I'm out on limb here... but that's where I would look first.

share|improve this answer
    
Thanks for your help. Unfortunately the user has mail-only privileges, no ftp, shell, or web-services apart from a system-wide control panel to change stuff like passwords and system-wide web-mail. This is the only account affected of about 400. –  jeroen Feb 28 '12 at 15:09
2  
ok. dead.letter holds outgoing attempted messages that fail. So your deviant dead.letter file is mail originating on this machine that isn't making it off of the box. Have you check the process table for anything running as this user? ...and does your cron-or-similiar service log anywhere? ...any logs about cron jobs for this user? –  Craig Constantine Feb 28 '12 at 15:37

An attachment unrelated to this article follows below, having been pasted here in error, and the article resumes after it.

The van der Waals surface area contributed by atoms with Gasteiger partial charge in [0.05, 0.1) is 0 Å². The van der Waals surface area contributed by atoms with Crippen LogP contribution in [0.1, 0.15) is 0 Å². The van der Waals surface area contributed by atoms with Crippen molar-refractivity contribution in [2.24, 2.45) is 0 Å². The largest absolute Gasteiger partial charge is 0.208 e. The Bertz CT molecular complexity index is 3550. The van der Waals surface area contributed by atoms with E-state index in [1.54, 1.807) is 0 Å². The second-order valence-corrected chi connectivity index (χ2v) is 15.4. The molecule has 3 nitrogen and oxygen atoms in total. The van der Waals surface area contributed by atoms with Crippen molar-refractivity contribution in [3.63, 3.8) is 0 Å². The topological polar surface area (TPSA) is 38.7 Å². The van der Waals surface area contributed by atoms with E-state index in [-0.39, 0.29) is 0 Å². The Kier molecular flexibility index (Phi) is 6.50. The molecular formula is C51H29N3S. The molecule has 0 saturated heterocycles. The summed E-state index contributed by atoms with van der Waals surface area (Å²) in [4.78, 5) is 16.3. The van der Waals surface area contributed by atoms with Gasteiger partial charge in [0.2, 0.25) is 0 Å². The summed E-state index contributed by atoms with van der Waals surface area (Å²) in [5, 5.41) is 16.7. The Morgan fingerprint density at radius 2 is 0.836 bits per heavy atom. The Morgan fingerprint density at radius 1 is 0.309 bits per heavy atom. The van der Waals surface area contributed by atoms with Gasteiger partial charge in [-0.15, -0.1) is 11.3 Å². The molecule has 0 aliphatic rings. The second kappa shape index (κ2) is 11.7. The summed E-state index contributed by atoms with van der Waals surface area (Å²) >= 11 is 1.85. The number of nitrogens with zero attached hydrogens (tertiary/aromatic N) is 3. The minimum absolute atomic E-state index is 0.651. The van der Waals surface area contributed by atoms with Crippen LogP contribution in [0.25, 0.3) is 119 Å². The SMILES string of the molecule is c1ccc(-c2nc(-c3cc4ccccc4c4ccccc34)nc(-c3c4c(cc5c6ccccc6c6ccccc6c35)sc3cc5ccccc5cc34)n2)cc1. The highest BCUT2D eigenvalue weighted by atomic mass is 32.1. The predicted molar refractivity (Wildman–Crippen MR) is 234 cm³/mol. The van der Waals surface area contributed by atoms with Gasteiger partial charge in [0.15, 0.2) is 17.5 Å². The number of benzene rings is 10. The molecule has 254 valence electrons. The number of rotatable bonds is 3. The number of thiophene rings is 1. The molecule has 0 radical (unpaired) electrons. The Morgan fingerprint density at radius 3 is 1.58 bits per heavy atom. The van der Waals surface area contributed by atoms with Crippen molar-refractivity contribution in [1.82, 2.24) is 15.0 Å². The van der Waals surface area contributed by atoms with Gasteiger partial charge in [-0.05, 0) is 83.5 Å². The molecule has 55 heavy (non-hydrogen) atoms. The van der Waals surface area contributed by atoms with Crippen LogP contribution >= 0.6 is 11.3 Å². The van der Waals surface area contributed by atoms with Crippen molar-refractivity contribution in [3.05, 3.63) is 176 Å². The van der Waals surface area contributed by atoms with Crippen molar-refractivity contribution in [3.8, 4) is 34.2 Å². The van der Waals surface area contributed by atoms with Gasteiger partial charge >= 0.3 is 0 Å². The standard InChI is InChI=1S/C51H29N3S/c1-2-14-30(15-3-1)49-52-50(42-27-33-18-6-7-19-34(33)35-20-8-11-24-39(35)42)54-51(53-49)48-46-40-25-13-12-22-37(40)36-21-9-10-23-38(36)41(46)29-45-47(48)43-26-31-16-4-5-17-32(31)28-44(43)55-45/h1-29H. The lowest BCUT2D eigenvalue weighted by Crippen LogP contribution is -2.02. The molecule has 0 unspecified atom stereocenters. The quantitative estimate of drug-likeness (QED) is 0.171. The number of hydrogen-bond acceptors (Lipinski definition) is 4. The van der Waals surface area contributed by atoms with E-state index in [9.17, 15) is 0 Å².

...and check that "system wide control panel" carefully (it's logs). That would a web-exposed front end to processes running on the system. It could have a vulnerability that leads to processes running as that user, which nefarious persons could try to manipulate to send mail. –  Craig Constantine Feb 28 '12 at 15:38
add comment

If I remember correctly, I had a case where this was caused by a broken cron script many years ago, so check the users crontab.

share|improve this answer
    
Hmmmm, will do although the user has no shell access or anything... –  jeroen Feb 27 '12 at 23:04
    
No crontab for the user in question. Thanks for the response though. –  jeroen Feb 27 '12 at 23:07
add comment

Your Answer

 
discard

By posting your answer, you agree to the privacy policy and terms of service.

Not the answer you're looking for? Browse other questions tagged or ask your own question.